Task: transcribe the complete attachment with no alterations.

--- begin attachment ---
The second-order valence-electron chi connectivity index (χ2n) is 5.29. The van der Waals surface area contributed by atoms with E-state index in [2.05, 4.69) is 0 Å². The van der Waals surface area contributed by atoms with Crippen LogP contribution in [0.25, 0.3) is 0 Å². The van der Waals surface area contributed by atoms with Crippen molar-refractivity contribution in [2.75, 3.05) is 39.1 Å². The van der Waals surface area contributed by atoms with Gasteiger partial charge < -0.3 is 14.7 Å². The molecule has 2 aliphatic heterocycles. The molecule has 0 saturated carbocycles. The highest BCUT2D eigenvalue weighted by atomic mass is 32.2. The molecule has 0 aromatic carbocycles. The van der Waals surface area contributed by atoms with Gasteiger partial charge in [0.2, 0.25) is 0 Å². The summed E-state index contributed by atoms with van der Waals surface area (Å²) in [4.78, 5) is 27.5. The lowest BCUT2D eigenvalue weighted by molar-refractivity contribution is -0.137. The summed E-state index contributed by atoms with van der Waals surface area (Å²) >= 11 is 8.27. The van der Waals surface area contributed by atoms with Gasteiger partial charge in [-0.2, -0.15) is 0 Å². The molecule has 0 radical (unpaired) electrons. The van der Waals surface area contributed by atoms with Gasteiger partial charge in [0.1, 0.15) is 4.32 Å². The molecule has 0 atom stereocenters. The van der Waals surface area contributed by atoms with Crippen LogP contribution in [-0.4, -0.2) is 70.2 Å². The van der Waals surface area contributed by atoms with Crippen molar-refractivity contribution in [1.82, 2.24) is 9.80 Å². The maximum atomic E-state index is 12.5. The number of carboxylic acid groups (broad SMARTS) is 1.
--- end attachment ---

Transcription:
The second-order valence-electron chi connectivity index (χ2n) is 5.29. The van der Waals surface area contributed by atoms with E-state index in [2.05, 4.69) is 0 Å². The van der Waals surface area contributed by atoms with Crippen LogP contribution in [0.25, 0.3) is 0 Å². The van der Waals surface area contributed by atoms with Crippen molar-refractivity contribution in [2.75, 3.05) is 39.1 Å². The van der Waals surface area contributed by atoms with Gasteiger partial charge < -0.3 is 14.7 Å². The molecule has 2 aliphatic heterocycles. The molecule has 0 saturated carbocycles. The highest BCUT2D eigenvalue weighted by atomic mass is 32.2. The molecule has 0 aromatic carbocycles. The van der Waals surface area contributed by atoms with Gasteiger partial charge in [0.2, 0.25) is 0 Å². The summed E-state index contributed by atoms with van der Waals surface area (Å²) in [4.78, 5) is 27.5. The lowest BCUT2D eigenvalue weighted by molar-refractivity contribution is -0.137. The summed E-state index contributed by atoms with van der Waals surface area (Å²) >= 11 is 8.27. The van der Waals surface area contributed by atoms with Gasteiger partial charge in [-0.2, -0.15) is 0 Å². The molecule has 0 radical (unpaired) electrons. The van der Waals surface area contributed by atoms with Gasteiger partial charge in [0.1, 0.15) is 4.32 Å². The molecule has 0 atom stereocenters. The van der Waals surface area contributed by atoms with Crippen LogP contribution in [-0.4, -0.2) is 70.2 Å². The van der Waals surface area contributed by atoms with Crippen molar-refractivity contribution in [1.82, 2.24) is 9.80 Å². The maximum atomic E-state index is 12.5. The number of carboxylic acid groups (broad SMARTS) is 1.